When I was four years old, I caught my arm on fire. The story goes one of two ways- In my memory I was reaching over the candle to get a bowl of ice cream, but what I told my parents at the time is that I wanted to see if my nighty would burn. Either way, burn is exactly what my night gown did. Stretched out over the fire, the thin cotton sleeve lit up and carried the flames from the square 80’s candle onto my skin.
Being only four, I knew very little of how to deal with fire. And as we all know you should not do, I waved it in the air franticly causing it to grow in strength. I clawed at the flames with the fingers of my other hand and in turn scorched them into crispy black tips.
I’m not sure if it was mine of my sisters screams that brought my father running from the next room but run he did. What do you think as a father when you hear your daughters yelling and race in to witness your middle child with flames leaping off of their little arm? Or do you think at all? Do you just act? That is what my father did. Grabbing a thick feather pillow off the bed he wrapped my arm tight in it and quickly suffocated the flames.
Flesh hung off my arm in little ribbons. I have a brief image in my mind of seeing it, but much of my visuals are from a few old slides in our closet. The burn was raw and deep. No clean, fresh skin could be seen on that side of my arm & it took a VERY long time to heal. That length of skin never looked the same.
After months of care and my arm finally being healing, I never thought much about the scar. I mean as a kid, you just look to the next fun thing in your life without worrying about little discolorations on your body. But come the teenage years, it was a HUGE source of embarrassment to me. In some situations I would wear a long sleeved shirt or keep my arm turned so that people could not see it. Once someone told me I needed to wash my arm because it was dirty, and I had to explain the different between dirt and a burn scar. I would forget about the scar until someone would ask about it and my face would flush red that they noticed it.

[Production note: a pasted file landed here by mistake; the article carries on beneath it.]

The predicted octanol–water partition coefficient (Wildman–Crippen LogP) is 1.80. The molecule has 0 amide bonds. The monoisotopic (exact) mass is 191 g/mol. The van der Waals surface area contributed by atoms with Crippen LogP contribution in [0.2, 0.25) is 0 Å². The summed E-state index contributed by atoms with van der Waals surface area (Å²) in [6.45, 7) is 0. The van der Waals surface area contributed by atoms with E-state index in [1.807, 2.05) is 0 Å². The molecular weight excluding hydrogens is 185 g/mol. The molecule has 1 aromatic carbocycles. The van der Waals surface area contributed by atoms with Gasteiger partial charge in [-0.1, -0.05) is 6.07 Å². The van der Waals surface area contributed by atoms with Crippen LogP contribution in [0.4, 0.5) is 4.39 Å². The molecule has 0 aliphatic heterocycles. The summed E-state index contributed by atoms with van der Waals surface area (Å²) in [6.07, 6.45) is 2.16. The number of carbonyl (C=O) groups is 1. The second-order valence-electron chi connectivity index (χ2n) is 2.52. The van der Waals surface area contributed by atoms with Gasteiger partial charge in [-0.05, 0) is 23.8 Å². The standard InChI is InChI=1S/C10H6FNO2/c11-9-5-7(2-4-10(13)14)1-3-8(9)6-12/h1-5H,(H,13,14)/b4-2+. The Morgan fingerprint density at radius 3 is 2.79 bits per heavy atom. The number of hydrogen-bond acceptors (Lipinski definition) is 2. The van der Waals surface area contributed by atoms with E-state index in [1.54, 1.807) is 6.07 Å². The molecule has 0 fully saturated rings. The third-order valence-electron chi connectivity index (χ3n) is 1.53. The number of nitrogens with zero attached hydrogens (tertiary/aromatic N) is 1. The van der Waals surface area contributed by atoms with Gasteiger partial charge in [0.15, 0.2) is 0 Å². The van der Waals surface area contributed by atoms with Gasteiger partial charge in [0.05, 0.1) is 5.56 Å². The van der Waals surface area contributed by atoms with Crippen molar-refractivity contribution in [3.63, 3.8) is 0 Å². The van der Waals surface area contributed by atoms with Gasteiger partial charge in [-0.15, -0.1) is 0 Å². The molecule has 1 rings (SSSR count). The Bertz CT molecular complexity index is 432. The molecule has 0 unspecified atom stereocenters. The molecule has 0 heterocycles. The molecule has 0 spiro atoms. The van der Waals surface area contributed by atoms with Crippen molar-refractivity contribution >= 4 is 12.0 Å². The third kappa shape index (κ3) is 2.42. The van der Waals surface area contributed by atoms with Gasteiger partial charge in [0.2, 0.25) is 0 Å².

Over time as my arms have grown into adult size, the scar takes up less space and has become relatively small. No one ever seems to notice it anymore. I never notice it. But today as I was putting lotion on, I suddenly did notice. That smooth, patchy, seven or so inches of burned flesh. I ran my fingers over it, remembering when they burned at the touch. I pinched the skin, watching it wrinkle up as only skin that has tasted fire can do. And I smiled.
I was flooded with memories of my sister beside me in our shared room, my little nightgown that could be sold as vintage if it were still around now hanging on my skinny shoulders, my father bursting in to rescue, my family gathered around me in concern, being bandaged and cared for, being spoon fed since my right arm was wrapped up, wearing a “cage” around it for months since I kept bumping it on things, and I remember my family & friends taking care of me like I was a princess.
What began as pain & progressed through shame, has ended up being a memory I hold close to my heart. And maybe all of our scars will one day be a treasure.